Or, you could just listen and then in the Q and A put forward your best debaters.


*Why Bowler hats?  Because this is a surrealist protest; your are channeling bowler-clad men from René Magritte.

Tuesday, June 6, 2017

Virtue Signaling

I had never used this phrase before but it struck me that this is what I don't like in emails from the provost or chancellor.  I realize that this is part of their job description, but I just automatically delete, after reading the first few words, any message to the entire university community that is intended to verbally signal commitments to certain values. It doesn't make me feel warm and fuzzy inside to see these statements, and of course I'm not crazy about times when departments compete with one another to come up with statements of solidarity, pursuit of excellence, and so forth.

When my group of friends meet every week people start by rehearsing bad things Trump has done recently. How he is the worst ever, etc... It's not that I disagree, but come on, I know this is a social ritual and so does everyone else. And it doesn't happen to be my favorite ritual either. You won't find bumper stickers on my car.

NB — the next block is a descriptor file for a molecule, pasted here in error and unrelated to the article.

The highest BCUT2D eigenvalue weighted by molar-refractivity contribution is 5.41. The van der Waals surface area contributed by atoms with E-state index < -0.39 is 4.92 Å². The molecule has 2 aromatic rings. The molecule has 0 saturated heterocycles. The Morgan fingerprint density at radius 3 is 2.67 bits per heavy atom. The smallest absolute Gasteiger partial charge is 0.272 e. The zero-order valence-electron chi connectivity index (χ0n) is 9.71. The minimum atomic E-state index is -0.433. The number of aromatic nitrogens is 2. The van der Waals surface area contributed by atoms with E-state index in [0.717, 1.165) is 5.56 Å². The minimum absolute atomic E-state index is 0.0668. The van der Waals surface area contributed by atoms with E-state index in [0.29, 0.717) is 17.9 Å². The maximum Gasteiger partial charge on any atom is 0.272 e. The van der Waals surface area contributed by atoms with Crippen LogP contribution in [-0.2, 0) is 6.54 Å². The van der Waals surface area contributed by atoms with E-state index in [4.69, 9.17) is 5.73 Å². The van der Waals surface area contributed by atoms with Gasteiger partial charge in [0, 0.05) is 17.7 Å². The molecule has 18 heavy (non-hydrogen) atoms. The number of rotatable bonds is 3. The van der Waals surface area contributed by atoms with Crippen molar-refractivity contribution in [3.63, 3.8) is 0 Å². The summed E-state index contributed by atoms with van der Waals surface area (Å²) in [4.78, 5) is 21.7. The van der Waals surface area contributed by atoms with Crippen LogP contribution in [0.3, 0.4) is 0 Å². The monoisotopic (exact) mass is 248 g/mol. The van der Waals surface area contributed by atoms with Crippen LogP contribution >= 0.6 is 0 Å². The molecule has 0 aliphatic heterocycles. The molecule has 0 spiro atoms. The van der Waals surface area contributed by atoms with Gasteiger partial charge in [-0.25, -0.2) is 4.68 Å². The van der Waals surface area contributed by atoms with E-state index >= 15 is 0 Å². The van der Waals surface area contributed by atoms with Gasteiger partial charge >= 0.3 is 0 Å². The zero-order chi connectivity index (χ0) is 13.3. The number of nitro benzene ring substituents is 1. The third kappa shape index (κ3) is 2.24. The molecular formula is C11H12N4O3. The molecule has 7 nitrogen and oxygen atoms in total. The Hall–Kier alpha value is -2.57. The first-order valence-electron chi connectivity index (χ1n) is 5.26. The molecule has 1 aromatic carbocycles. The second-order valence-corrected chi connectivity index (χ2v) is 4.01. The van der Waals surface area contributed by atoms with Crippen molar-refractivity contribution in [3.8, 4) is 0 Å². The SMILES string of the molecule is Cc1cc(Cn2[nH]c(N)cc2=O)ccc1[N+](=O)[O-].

Right-wing virtue signaling is the same thing, except the causes are different: "life," "freedom," "the troops," "guns." Empty patriotic gestures and ritualistic affirmations of support for Israel.    

The opposite of virtue signaling is the deliberately transgressive shitting on virtues. That seems refreshing at times, doesn't it? W.C. Fields style.  What makes it refreshing is that we all react against manipulative virtue signaling even as we are doing it. Think of the children!  For anyone not old enough to know, Fields would say things like "Anyone who hates children and animals can't be all bad." We all know that the cute commercial with the happy family at McDonald's is manipulative, as morally bankrupt as the lite beer commercial with bikinis.